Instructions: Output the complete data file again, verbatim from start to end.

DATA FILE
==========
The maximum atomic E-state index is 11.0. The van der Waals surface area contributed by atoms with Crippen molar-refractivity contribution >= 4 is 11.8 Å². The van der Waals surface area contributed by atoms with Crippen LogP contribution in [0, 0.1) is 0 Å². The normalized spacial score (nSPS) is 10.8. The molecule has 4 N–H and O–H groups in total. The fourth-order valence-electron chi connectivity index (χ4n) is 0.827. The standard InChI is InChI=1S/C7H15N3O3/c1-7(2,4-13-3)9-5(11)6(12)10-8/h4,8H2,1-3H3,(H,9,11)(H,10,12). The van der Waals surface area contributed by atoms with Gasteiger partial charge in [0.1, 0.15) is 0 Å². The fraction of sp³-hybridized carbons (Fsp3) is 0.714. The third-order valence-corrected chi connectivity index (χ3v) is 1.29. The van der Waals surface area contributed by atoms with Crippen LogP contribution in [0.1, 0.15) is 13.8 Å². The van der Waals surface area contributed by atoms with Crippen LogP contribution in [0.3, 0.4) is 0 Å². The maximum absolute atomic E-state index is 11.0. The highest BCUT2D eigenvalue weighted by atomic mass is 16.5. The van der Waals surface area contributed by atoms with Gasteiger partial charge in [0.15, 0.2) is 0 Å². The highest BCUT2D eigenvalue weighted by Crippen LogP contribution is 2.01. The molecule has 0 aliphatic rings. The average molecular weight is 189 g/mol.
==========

The maximum atomic E-state index is 11.0. The van der Waals surface area contributed by atoms with Crippen molar-refractivity contribution >= 4 is 11.8 Å². The van der Waals surface area contributed by atoms with Crippen LogP contribution in [0, 0.1) is 0 Å². The normalized spacial score (nSPS) is 10.8. The molecule has 4 N–H and O–H groups in total. The fourth-order valence-electron chi connectivity index (χ4n) is 0.827. The standard InChI is InChI=1S/C7H15N3O3/c1-7(2,4-13-3)9-5(11)6(12)10-8/h4,8H2,1-3H3,(H,9,11)(H,10,12). The van der Waals surface area contributed by atoms with Gasteiger partial charge in [0.1, 0.15) is 0 Å². The fraction of sp³-hybridized carbons (Fsp3) is 0.714. The third-order valence-corrected chi connectivity index (χ3v) is 1.29. The van der Waals surface area contributed by atoms with Crippen LogP contribution in [0.1, 0.15) is 13.8 Å². The van der Waals surface area contributed by atoms with Crippen LogP contribution in [0.3, 0.4) is 0 Å². The maximum absolute atomic E-state index is 11.0. The highest BCUT2D eigenvalue weighted by atomic mass is 16.5. The van der Waals surface area contributed by atoms with Gasteiger partial charge in [0.15, 0.2) is 0 Å². The highest BCUT2D eigenvalue weighted by Crippen LogP contribution is 2.01. The molecule has 0 aliphatic rings. The average molecular weight is 189 g/mol.